This spring we put two new raised beds in our garden and filled the beds with a mixture of our own Living Worm Compost and a topsoil blend that we purchased from our favorite local supplier. I planted my early crops, weeded and waited.
About a week before my pak choi cabbages were ready to harvest I noticed they were not growing as well as they should have been. So being a curious gardener, I investigated, both above and below the ground!
In the soil I noticed a small reddish-brown worm-like creature that I had never encountered before.
Folks, my lovely topsoil blend that I bought from our favorite local supplier came with its own batch of wireworms! And wireworms, it turns out, are bad news. They eat the roots of plants, attack seedlings, and bore holes into potatoes, radishes, and carrots.
I promptly called the local supplier to let them know they sold me tainted soil and asked them for suggestions on ridding my garden of these nasty critters. Unfortunately their only solutions involved chemicals, and lots of them! No thank you!
So like any good Master Gardener worth her weight in compost, I did a bit of my own research. I soon discovered that beneficial nematodes would do the trick and clear these things right up.
Now, what in the world is a beneficial nematode you ask? Let me explain. Beneficial Nematodes (Steinernema feltiae) are effective killers of any pest that lives in or on the soil, but they’re safe for humans, pets, plants, and earthworms. These amazing microscopic parasites continue working in your soil for 18 months after application.
Some of the 230 pests that beneficial nematodes can destroy include wireworms, white grubs, fungus gnats, and black vine weevils…just to name a few. I ended up ordering my nematodes online since the discovery was made on a holiday weekend and I was unable to find them locally.
While I waited for my order to arrive I did try an old-time remedy I found online: I cut a potato in half and stuck a stake in it then buried it in the soil. The wireworms were attracted to the potato and ultimately left my plants alone while I waited for my beneficial nematodes to arrive. (In my opinion, the potato trick was a nice temporary fix, but would not have saved my garden; the beneficial nematodes were absolutely necessary to fix the problem. However, seeing that potato draw in the wireworms did help me feel like I was being proactive while I waited for my nematode delivery.)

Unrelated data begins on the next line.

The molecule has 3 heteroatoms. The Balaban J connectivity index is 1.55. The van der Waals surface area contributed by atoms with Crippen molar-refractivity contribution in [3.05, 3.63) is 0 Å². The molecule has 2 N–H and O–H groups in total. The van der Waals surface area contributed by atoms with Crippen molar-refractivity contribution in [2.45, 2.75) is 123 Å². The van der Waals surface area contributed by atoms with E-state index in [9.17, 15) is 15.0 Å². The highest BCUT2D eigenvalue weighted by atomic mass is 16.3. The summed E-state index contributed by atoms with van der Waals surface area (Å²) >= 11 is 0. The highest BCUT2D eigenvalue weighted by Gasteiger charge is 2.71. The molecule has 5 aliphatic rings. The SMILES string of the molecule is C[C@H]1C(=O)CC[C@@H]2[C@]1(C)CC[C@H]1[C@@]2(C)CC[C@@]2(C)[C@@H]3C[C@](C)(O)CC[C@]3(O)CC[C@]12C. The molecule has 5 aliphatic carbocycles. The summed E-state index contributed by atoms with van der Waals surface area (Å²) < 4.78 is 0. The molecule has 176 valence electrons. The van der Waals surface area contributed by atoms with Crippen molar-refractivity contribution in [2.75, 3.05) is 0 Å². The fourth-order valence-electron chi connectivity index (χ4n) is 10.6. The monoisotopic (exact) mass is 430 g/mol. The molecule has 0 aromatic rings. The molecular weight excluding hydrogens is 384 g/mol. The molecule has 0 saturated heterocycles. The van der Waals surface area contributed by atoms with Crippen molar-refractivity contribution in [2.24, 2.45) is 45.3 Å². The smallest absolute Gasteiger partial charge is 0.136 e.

Like all organic remedies the beneficial nematodes took a few days to work, and I will have to apply them again next season just to be sure I don’t see wireworms again. But that’s a small price to pay for a pest-free, and chemical-free, garden.
-Corey Veldheer, Certified Master Gardener and owner of Good Sweet Earth
Back in the spring, as you were getting your garden ready for the year, you most likely worked some compost into your soil (hopefully Good Sweet Earth's Living Worm Compost!), you planted your garden and now you are waiting for those first red tomatoes of the year… or maybe you’re already enjoying some fruits of your labor. So there’s nothing left to be done, but pick cucumbers and make pickles, right? Unfortunately, no. Your plants continue to need nutrients throughout the season!
Now if you’re growing your garden the right way—organically, with no chemicals-- that means Miracle Gro isn’t an option at this point. But the plants still need some food—so what do you do?
Six words: Top dress, top dress, top dress.
If you want to maintain your chemical-free organic garden, and see amazing results, you need to top dress your plants at least once during the growing season. This tried and true organic garden practice is easy and your plants will flourish. I’m serious, they’ll absolutely explode. In fact, I’ve seen a tomato plant more than double its production from year to year when top dressed with Worm Compost.
Here’s what you do: take some Living Worm Compost and place a layer around the base of your plant approximately ½ inch think and 3 inches wide. After spreading it around your plants water deeply to let the nutrients go down into the soil. Take care not to spread compost in the bare spots in the garden as you don’t want to feed the weeds!
Here’s the best part: Living Worm Compost can be applied as often as you like—you’re never gonna overdo it or burn the plants. But at a minimum, you need to do it at the beginning of the season and again when your plants start fruiting. Pair Living Worm Compost with our Worm Tea and you’ll see some amazing results!
Did you know that Living Worm Compost can also be used on potted plants as well as your lawn? If it grows in soil, Living Worm Compost will feed it! Try a bag, and see how much of a difference top dressing can make.
If you've got tomatoes, try top dressing with Bold Tomoto. Got roses? Try Dulce Rosa. You'll be amazed by the results!
-Corey Veldheer, Certified Master Gardner, Michigan State University Extension & owner of Good Sweet Earth
Steve & Corey Veldheer are organic yard & garden specialists in west Michigan.